Hackaday editors Elliot Williams and Mike Szczys peruse the world of hacks. There was so much news this week that we lead off the show with a rundown to catch you up. Yet there is still no shortage of hardware hacks, with prosthetic legs for your rubber ducky, a RC cart that channels the spirit of Formula 1, and a project that brings 80’s video conferencing hardware to Zoom. There’s phosphine gas on Venus and unlimited hacking projects inside your guitar. The week wouldn’t be complete without the joy of riffing on the most useless machine concept.
Take a look at the links below if you want to follow along, and as always, tell us what you think about this episode in the comments!
For decades they’ve been reduced to a laughing stock: a caricature of waterfowl. Left without a leg to stand on, their only option is to float around in the tub. And they don’t even do that well, lacking the feet that Mother Nature gave them, they capsize when confronted with the slightest ripple. But no more!
Due to the wonders of 3D printing, and painstaking design work by [Jan] from the Rubber Ducky Research Center, now you can print your own rubber ducky feet. We have the technology! Your ducks are no longer constrained to a life in the tub, but can roam free as nature intended. The video (embedded below) will certainly tug at your heartstrings.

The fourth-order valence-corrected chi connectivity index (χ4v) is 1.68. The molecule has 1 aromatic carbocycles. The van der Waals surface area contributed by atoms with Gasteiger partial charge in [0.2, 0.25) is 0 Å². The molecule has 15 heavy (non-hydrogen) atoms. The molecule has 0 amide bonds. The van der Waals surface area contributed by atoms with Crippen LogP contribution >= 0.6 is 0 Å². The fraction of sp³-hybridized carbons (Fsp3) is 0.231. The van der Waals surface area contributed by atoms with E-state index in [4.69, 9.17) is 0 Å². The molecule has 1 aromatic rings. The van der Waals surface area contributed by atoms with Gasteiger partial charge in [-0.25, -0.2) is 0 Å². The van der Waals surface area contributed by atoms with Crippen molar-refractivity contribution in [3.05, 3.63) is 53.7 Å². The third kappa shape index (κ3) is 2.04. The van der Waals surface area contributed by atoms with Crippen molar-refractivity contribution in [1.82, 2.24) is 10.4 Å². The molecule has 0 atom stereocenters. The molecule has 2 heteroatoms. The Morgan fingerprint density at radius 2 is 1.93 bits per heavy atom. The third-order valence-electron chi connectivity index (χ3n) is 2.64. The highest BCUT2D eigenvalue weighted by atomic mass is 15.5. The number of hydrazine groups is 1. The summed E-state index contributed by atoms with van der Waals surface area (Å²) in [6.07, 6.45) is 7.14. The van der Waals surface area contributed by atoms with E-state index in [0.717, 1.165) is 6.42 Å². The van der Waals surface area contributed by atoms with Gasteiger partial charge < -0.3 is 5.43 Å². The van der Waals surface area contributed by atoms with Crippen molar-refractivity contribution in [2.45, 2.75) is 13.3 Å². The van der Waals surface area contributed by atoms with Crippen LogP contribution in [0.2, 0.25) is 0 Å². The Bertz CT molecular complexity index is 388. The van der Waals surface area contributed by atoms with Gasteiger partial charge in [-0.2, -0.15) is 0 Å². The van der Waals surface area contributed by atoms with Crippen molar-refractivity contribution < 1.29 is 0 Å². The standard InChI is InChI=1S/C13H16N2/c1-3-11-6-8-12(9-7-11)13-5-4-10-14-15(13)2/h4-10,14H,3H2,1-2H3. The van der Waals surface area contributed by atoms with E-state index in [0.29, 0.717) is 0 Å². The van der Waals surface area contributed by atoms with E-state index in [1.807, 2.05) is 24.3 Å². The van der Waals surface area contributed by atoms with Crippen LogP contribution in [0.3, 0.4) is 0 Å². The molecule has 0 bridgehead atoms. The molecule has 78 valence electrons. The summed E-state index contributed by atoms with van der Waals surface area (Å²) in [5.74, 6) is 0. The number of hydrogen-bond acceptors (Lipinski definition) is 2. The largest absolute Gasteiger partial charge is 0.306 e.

OK, it’s a quick print and it made my son laugh.
The base and legs probably don’t fit your duck as-is, but it’s a simple matter to scale them up or down while slicing. (Picture me with calipers on the underside of a rubber ducky.) The legs were a tight press-fit into the body, so you might consider slimming them down a tiny bit when doing the scaling, but this probably depends on your printer tolerances.
Here’s another project that reminds us of the shooting games at a carnival. This was actually inspired by the video game Duck Hunt, and was undertaken as a class project between four students at San Jose State University. It uses moving glass targets that look like rubber duckies. The player shoot sensors at their base with a laser-tipped gun. A direct hit is indicated by the duck glowing blue.
[Lananh Nguyen] is a Business Marketing major, but he’s also minoring in Studio Art and has been blowing glass for years. We think he’ll always have a side job making and selling glass because those ducks look fantastic. [Michael] and [Chris] worked together, building out the oscillating platform which moves the targets back and forth, as well as wiring up light sensors to the Arduino. A green laser diode was added to an acrylic gun to complete the project. Check out the game play video after the break to see how it all comes together.
If you missed the other laser shooting range when we featured it last week, you’ll want to revisit that project which uses tin cans as targets.